“We have gone for something that is capable of vertical lift, rather than having to drive to your local airfield, and requiring a runway,” says Dr Jump
“Vertical lift generally means rotors of some kind. We don’t believe the future is us all flying around in helicopters. You don’t really want lots of whirling rotors flying in your suburbs, so that really drives you to ducted fans.”
The team also want to reduce the level of skill required to operate an aircraft - the goal being a “highway in the sky”, where an individual is able to fly from point to point with the ease of driving an automobile. “Imagine getting in with your iPad, and plugging it in and just telling it where to go and away you go,” says Dr Jump.
The team believes this will require “an effective human machine interface” to allow people to easily control the vehicle. A simulator set up at the lab in Liverpool with just two levers shows the level of simplicity they are aiming for. One controls altitude, or up-and-down, and another controls direction. “If you can remember left and right that’s all you need to know,” Mark White, flight simulation laboratory manager of myCopter, recently told Discovery on the BBC World Service. The team are currently recruiting for a group of novice ‘pilots’ to test their design.
However, they will not be flying on their own. The team intends to draw on drone technology to automate as much of the flying as possible. Current fly-by-wire technology, as well as some of the features being used in the development of autonomous or robotic vehicles could all help fleets of these vehicles fly along predefined highways – and crucially avoid each other.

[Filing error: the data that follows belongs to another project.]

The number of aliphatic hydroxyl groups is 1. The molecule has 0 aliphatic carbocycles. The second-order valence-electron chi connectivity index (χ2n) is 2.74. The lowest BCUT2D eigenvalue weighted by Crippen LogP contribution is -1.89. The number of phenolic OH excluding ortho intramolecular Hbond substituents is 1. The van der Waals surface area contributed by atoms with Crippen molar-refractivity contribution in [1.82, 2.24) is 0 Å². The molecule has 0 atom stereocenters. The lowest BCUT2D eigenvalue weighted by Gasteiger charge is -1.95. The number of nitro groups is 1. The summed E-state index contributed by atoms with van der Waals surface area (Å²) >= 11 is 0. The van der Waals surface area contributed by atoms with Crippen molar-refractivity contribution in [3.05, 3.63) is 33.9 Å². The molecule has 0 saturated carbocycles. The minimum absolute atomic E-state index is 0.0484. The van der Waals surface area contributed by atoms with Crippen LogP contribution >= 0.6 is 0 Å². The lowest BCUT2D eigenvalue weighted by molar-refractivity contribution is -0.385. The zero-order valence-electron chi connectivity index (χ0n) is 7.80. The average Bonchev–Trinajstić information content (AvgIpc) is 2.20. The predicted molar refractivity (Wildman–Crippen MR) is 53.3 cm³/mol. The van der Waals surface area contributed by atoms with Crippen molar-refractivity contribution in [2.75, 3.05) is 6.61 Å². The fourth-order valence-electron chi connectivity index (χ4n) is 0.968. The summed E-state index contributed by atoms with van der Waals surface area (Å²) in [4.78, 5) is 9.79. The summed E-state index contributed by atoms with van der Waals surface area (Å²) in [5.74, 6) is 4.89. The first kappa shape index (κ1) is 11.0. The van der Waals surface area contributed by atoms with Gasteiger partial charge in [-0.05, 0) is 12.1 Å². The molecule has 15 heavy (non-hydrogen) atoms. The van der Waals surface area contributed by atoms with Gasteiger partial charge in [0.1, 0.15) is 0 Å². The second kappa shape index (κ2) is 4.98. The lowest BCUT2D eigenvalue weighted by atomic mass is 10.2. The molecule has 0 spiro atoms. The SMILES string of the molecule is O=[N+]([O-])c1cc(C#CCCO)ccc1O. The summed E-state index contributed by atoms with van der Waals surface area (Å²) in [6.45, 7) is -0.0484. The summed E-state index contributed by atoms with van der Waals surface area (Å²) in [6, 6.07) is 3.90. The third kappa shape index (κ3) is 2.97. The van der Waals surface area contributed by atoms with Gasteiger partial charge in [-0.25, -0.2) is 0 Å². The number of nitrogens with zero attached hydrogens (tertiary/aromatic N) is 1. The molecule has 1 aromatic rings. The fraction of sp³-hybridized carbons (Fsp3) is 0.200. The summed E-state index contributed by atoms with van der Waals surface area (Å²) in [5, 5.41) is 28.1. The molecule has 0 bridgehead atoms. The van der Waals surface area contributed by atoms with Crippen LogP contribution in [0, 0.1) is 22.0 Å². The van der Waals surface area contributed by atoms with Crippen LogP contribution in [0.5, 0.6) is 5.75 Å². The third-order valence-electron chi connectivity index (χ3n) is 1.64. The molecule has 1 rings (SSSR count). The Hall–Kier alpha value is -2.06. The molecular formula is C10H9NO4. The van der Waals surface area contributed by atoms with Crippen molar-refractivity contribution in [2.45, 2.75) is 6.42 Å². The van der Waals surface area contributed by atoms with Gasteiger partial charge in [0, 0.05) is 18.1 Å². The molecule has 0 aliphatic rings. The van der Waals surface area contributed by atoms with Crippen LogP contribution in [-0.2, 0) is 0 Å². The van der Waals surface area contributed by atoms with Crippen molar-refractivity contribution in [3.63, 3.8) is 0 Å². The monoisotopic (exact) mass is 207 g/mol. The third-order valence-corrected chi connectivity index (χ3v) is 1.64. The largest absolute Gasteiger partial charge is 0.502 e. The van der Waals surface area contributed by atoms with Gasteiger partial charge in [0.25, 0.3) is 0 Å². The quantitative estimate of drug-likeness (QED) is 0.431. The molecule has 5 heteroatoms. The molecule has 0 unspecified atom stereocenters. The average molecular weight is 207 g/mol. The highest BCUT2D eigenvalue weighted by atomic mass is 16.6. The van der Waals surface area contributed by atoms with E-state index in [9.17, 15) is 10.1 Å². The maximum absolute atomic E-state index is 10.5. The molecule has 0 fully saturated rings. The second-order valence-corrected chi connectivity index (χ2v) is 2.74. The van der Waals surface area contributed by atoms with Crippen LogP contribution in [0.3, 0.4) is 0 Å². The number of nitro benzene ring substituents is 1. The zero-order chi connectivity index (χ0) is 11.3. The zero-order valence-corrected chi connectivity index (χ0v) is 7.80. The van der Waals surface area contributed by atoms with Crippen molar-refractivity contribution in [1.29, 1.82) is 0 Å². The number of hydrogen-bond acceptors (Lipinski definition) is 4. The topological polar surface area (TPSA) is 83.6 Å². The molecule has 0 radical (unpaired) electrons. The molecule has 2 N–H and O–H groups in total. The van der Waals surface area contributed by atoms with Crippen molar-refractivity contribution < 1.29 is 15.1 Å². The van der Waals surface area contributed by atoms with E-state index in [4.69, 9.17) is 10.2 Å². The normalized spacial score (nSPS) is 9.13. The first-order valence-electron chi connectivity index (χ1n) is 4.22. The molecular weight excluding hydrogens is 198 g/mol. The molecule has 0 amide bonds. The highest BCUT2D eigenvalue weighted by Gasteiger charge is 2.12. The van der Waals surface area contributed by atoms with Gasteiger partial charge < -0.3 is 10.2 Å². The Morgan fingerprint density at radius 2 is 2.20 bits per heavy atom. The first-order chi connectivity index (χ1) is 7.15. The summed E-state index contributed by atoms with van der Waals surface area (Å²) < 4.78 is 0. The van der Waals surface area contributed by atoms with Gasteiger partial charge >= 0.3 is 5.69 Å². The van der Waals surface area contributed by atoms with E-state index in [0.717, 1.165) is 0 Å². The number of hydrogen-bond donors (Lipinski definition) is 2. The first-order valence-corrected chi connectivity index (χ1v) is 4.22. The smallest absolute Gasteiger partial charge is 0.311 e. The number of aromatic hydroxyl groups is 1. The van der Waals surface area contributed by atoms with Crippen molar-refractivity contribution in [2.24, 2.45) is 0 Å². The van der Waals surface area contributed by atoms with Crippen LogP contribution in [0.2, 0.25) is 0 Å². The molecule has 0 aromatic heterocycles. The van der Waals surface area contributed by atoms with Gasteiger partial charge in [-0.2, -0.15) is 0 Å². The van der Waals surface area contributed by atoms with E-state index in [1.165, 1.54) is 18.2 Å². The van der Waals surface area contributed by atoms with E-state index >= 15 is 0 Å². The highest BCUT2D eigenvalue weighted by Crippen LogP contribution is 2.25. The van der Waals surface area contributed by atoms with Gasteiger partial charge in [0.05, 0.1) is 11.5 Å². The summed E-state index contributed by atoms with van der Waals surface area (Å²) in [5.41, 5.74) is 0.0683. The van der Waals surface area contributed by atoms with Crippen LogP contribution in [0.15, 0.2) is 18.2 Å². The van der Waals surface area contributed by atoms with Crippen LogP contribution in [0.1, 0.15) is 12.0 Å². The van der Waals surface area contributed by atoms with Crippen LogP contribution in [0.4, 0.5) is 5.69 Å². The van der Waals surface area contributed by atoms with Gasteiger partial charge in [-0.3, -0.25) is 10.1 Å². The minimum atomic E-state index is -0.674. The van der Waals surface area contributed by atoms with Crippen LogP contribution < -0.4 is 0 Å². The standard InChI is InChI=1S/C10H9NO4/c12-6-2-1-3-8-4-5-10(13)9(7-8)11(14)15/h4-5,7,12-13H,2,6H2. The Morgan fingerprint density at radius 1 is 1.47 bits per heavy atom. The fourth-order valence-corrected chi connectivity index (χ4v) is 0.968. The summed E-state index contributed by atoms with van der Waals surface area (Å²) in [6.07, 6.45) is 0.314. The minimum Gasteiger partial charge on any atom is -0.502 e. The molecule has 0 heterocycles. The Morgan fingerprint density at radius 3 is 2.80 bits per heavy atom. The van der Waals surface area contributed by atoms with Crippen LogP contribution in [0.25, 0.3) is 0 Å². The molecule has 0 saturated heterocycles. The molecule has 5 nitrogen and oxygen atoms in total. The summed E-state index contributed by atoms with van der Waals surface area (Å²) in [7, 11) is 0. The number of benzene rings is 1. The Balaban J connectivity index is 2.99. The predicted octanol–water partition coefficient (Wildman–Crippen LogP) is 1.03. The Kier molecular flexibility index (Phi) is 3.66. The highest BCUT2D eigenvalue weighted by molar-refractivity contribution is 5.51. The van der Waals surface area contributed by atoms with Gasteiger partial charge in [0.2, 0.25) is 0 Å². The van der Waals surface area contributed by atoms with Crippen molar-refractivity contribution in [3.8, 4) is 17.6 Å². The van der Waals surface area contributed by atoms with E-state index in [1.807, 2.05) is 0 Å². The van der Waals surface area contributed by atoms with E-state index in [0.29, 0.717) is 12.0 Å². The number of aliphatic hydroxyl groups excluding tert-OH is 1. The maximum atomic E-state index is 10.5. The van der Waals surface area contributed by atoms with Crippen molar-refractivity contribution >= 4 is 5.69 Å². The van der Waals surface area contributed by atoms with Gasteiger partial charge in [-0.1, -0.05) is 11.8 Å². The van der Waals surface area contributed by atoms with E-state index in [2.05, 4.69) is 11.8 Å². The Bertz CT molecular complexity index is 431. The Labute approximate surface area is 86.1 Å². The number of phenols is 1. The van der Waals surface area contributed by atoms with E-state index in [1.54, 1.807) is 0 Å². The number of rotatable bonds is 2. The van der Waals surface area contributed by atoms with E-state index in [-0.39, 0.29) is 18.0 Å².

But perhaps the biggest problem the team aim to tackle are the regulatory and safety issues, as well as those of public opinion. “The technology is the easiest bit,” says Dr Jump.
Introducing flying cars raises a number of issues, many of which have probably already run through your mind. Who will govern where they fly? Will they interfere with planes? What will stop a drunk driver (flier?) crashing into my house?
“People get very annoyed by motorways at the bottom of their garden, what they will feel about motorways above their house?” he asks.
The team has until 2014 to answer that question. Then, could we finally begin to see the rise of the flying car?
When pressed about a likely launch date, the project scientists are reluctant to commit but have no doubts that it will come to pass.
“We are trying to apply rational scientific engineering approach to this problem” says Dr Jump. “What sounds strange and wonderful today can very often become tomorrow’s reality.”